by John E. McIntyre (The Baltimore Sun, 12/11/2010)
The Baltimore Sun article on Denise Whiting’s trademarking the word hon for her business, Cafe Hon and its enterprises, has provoked a great outpouring of outrage.
Cafe Hon, we are informed, serves lousy, overpriced food. The annual Honfest insults Baltimore and its working-class heritage. Ms. Whiting is a greedy self-promoter who shamelessly exploits Hampden and reduces it to a tawdry stereotype. And then the comments get intemperate.
I hold no brief for Ms. Whiting. I have eaten at her restaurant a few times, finding the food and drink agreeable, and my daughter enjoys attending Honfest. But I am an auslander in Baltimore, and my daughter doesn’t count as a native either, because she was already two years old when we moved here. But I do think that I can detect something simmering beneath the unfavorable comments: envy.
Ms. Whiting is a shrewd businesswoman who has made a success of her enterprises. Her restaurant continues to have customers, and Honfest draws hundreds of people to Hampden every year. Successful entrepreneurs do not tend to have charming personalities, and if people find Ms. Whiting pushy, well, that is part of the package.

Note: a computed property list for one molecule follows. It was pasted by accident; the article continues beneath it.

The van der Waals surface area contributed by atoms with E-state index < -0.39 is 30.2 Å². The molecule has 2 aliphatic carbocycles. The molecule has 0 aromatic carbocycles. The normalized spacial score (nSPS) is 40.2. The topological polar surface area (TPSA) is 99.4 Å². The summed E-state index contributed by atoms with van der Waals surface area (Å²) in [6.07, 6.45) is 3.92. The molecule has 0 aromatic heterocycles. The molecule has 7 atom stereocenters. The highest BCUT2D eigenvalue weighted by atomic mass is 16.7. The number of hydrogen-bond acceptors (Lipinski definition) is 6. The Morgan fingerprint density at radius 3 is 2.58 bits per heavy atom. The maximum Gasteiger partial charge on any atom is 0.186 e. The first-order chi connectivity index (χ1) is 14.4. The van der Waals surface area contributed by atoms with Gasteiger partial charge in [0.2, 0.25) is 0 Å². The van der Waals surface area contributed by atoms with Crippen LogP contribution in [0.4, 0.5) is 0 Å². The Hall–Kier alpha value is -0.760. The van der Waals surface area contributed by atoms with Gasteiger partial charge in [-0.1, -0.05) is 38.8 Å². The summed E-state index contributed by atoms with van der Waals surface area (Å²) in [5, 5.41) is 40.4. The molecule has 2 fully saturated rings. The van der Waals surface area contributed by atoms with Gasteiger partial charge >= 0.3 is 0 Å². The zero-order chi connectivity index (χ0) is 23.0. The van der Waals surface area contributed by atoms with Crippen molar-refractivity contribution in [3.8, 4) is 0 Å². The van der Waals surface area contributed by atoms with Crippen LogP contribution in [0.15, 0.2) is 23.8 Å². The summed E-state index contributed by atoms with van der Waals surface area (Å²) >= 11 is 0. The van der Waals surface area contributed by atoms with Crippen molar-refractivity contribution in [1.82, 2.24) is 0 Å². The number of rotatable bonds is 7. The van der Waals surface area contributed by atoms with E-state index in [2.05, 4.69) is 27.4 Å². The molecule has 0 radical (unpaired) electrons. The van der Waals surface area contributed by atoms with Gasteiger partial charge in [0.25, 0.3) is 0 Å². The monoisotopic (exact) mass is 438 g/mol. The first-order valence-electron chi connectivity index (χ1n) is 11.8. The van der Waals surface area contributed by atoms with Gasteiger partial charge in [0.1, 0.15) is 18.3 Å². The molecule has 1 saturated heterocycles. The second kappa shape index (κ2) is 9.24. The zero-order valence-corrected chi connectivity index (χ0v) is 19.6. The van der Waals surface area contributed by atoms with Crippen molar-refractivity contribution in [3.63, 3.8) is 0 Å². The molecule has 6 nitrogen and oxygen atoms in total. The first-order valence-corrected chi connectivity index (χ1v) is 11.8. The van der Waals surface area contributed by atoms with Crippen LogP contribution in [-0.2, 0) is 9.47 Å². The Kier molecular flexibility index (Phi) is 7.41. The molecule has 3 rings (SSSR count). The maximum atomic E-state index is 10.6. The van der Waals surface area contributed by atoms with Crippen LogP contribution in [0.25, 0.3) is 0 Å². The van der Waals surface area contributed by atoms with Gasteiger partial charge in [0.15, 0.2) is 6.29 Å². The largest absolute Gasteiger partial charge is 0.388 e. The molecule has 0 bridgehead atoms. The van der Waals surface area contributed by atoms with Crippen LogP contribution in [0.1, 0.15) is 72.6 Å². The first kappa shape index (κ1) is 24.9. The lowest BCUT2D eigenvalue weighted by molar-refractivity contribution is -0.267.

A while back, John Waters denounced Honfest as cheap and inauthentic, and that is part of the chorus of denunciations of Ms. Whiting as exploitative. But really, though Mr. Waters has portrayed Baltimore’s working-class personalities lovingly, isn’t there a degree of exploitation in his displaying those personalities for personal fame? And cash. Ms. Whiting is doing for business what writers and filmmakers do for art.
Continue reading “A Modest Defense of Denise Whiting” at The Baltimore Sun.Tags: cafe hon, denise whiting, hon, honfest